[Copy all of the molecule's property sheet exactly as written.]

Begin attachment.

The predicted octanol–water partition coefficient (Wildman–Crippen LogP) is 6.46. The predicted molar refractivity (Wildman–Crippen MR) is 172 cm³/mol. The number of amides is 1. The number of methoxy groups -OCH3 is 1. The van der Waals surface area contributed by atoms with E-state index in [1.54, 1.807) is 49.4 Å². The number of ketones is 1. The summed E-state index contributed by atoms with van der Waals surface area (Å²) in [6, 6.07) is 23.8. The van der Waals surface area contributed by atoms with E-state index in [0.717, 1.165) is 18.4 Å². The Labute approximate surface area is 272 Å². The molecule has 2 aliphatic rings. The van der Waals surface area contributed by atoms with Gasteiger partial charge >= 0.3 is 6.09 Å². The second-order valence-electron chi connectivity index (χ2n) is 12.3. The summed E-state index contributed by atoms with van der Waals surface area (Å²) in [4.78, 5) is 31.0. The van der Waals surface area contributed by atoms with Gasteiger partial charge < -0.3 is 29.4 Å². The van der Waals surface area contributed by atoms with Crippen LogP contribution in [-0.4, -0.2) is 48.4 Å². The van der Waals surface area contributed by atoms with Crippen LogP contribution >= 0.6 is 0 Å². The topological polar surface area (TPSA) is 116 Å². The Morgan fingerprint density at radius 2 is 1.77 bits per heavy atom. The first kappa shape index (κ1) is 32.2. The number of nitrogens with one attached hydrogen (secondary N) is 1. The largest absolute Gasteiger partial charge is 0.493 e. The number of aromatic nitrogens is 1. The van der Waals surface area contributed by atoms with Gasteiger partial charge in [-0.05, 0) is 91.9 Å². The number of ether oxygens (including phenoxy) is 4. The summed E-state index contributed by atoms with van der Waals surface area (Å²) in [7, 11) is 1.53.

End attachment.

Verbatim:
The predicted octanol–water partition coefficient (Wildman–Crippen LogP) is 6.46. The predicted molar refractivity (Wildman–Crippen MR) is 172 cm³/mol. The number of amides is 1. The number of methoxy groups -OCH3 is 1. The van der Waals surface area contributed by atoms with E-state index in [1.54, 1.807) is 49.4 Å². The number of ketones is 1. The summed E-state index contributed by atoms with van der Waals surface area (Å²) in [6, 6.07) is 23.8. The van der Waals surface area contributed by atoms with E-state index in [0.717, 1.165) is 18.4 Å². The Labute approximate surface area is 272 Å². The molecule has 2 aliphatic rings. The van der Waals surface area contributed by atoms with Gasteiger partial charge >= 0.3 is 6.09 Å². The second-order valence-electron chi connectivity index (χ2n) is 12.3. The summed E-state index contributed by atoms with van der Waals surface area (Å²) in [4.78, 5) is 31.0. The van der Waals surface area contributed by atoms with Gasteiger partial charge < -0.3 is 29.4 Å². The van der Waals surface area contributed by atoms with Crippen LogP contribution in [-0.4, -0.2) is 48.4 Å². The van der Waals surface area contributed by atoms with Crippen LogP contribution >= 0.6 is 0 Å². The topological polar surface area (TPSA) is 116 Å². The Morgan fingerprint density at radius 2 is 1.77 bits per heavy atom. The first kappa shape index (κ1) is 32.2. The number of nitrogens with one attached hydrogen (secondary N) is 1. The largest absolute Gasteiger partial charge is 0.493 e. The number of aromatic nitrogens is 1. The van der Waals surface area contributed by atoms with Gasteiger partial charge in [-0.05, 0) is 91.9 Å². The number of ether oxygens (including phenoxy) is 4. The summed E-state index contributed by atoms with van der Waals surface area (Å²) in [7, 11) is 1.53.